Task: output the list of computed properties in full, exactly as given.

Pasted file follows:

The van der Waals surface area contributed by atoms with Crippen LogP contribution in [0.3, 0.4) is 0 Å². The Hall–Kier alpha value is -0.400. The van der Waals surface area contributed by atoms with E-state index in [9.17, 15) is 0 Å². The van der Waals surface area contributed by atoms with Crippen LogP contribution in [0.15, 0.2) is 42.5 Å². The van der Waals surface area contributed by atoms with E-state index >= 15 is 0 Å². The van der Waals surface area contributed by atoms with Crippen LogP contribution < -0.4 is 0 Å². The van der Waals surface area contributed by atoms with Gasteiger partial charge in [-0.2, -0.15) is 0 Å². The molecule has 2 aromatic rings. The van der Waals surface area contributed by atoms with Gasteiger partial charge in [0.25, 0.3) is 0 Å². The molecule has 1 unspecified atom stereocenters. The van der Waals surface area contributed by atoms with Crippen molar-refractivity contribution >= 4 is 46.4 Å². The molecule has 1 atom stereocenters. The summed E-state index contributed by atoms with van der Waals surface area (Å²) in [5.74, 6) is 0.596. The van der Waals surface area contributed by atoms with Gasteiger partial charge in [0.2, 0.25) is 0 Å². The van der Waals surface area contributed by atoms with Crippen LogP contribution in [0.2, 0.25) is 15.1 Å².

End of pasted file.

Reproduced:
The van der Waals surface area contributed by atoms with Crippen LogP contribution in [0.3, 0.4) is 0 Å². The Hall–Kier alpha value is -0.400. The van der Waals surface area contributed by atoms with E-state index in [9.17, 15) is 0 Å². The van der Waals surface area contributed by atoms with Crippen LogP contribution in [0.15, 0.2) is 42.5 Å². The van der Waals surface area contributed by atoms with E-state index >= 15 is 0 Å². The van der Waals surface area contributed by atoms with Crippen LogP contribution < -0.4 is 0 Å². The van der Waals surface area contributed by atoms with Gasteiger partial charge in [-0.2, -0.15) is 0 Å². The molecule has 2 aromatic rings. The van der Waals surface area contributed by atoms with Gasteiger partial charge in [0.25, 0.3) is 0 Å². The molecule has 1 unspecified atom stereocenters. The van der Waals surface area contributed by atoms with Crippen molar-refractivity contribution >= 4 is 46.4 Å². The molecule has 1 atom stereocenters. The summed E-state index contributed by atoms with van der Waals surface area (Å²) in [5.74, 6) is 0.596. The van der Waals surface area contributed by atoms with Gasteiger partial charge in [0.2, 0.25) is 0 Å². The van der Waals surface area contributed by atoms with Crippen LogP contribution in [0.2, 0.25) is 15.1 Å².